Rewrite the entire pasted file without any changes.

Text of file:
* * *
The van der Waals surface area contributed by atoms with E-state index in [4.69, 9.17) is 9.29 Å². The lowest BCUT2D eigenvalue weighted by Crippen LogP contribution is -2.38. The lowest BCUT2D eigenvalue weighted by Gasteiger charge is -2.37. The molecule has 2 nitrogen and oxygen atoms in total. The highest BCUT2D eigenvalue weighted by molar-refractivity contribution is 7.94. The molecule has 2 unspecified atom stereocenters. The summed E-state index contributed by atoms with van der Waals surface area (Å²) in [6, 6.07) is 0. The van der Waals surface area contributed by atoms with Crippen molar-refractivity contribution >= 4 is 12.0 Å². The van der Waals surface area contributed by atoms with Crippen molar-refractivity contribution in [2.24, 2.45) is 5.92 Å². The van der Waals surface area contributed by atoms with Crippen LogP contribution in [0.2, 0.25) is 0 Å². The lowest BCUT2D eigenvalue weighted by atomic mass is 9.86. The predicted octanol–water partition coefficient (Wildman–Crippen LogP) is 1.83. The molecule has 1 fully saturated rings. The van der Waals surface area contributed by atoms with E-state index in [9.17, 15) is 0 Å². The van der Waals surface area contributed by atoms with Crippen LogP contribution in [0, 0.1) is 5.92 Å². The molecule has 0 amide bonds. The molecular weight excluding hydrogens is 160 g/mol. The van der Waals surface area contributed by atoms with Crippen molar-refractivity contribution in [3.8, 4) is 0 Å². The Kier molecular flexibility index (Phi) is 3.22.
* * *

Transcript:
The van der Waals surface area contributed by atoms with E-state index in [4.69, 9.17) is 9.29 Å². The lowest BCUT2D eigenvalue weighted by Crippen LogP contribution is -2.38. The lowest BCUT2D eigenvalue weighted by Gasteiger charge is -2.37. The molecule has 2 nitrogen and oxygen atoms in total. The highest BCUT2D eigenvalue weighted by molar-refractivity contribution is 7.94. The molecule has 2 unspecified atom stereocenters. The summed E-state index contributed by atoms with van der Waals surface area (Å²) in [6, 6.07) is 0. The van der Waals surface area contributed by atoms with Crippen molar-refractivity contribution >= 4 is 12.0 Å². The van der Waals surface area contributed by atoms with Crippen molar-refractivity contribution in [2.24, 2.45) is 5.92 Å². The van der Waals surface area contributed by atoms with Crippen LogP contribution in [0.2, 0.25) is 0 Å². The lowest BCUT2D eigenvalue weighted by atomic mass is 9.86. The predicted octanol–water partition coefficient (Wildman–Crippen LogP) is 1.83. The molecule has 1 fully saturated rings. The van der Waals surface area contributed by atoms with E-state index in [9.17, 15) is 0 Å². The van der Waals surface area contributed by atoms with Crippen LogP contribution in [0, 0.1) is 5.92 Å². The molecule has 0 amide bonds. The molecular weight excluding hydrogens is 160 g/mol. The van der Waals surface area contributed by atoms with Crippen molar-refractivity contribution in [3.8, 4) is 0 Å². The Kier molecular flexibility index (Phi) is 3.22.